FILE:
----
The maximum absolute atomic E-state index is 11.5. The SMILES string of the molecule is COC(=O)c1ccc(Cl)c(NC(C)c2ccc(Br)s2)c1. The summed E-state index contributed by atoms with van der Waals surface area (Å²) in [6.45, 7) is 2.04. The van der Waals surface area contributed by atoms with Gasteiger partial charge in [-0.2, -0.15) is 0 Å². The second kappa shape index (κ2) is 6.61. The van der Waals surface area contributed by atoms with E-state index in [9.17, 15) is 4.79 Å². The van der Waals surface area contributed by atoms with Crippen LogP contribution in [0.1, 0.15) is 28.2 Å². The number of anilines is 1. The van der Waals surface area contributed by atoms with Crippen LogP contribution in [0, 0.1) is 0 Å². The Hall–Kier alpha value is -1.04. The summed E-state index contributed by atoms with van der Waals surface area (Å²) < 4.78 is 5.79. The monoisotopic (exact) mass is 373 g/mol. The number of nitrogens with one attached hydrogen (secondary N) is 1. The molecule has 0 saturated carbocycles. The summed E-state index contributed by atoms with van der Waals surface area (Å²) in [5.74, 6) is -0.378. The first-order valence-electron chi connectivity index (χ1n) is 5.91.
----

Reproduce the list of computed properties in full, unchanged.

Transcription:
The maximum absolute atomic E-state index is 11.5. The SMILES string of the molecule is COC(=O)c1ccc(Cl)c(NC(C)c2ccc(Br)s2)c1. The summed E-state index contributed by atoms with van der Waals surface area (Å²) in [6.45, 7) is 2.04. The van der Waals surface area contributed by atoms with Gasteiger partial charge in [-0.2, -0.15) is 0 Å². The second kappa shape index (κ2) is 6.61. The van der Waals surface area contributed by atoms with E-state index in [9.17, 15) is 4.79 Å². The van der Waals surface area contributed by atoms with Crippen LogP contribution in [0.1, 0.15) is 28.2 Å². The number of anilines is 1. The van der Waals surface area contributed by atoms with Crippen LogP contribution in [0, 0.1) is 0 Å². The Hall–Kier alpha value is -1.04. The summed E-state index contributed by atoms with van der Waals surface area (Å²) < 4.78 is 5.79. The monoisotopic (exact) mass is 373 g/mol. The number of nitrogens with one attached hydrogen (secondary N) is 1. The molecule has 0 saturated carbocycles. The summed E-state index contributed by atoms with van der Waals surface area (Å²) in [5.74, 6) is -0.378. The first-order valence-electron chi connectivity index (χ1n) is 5.91.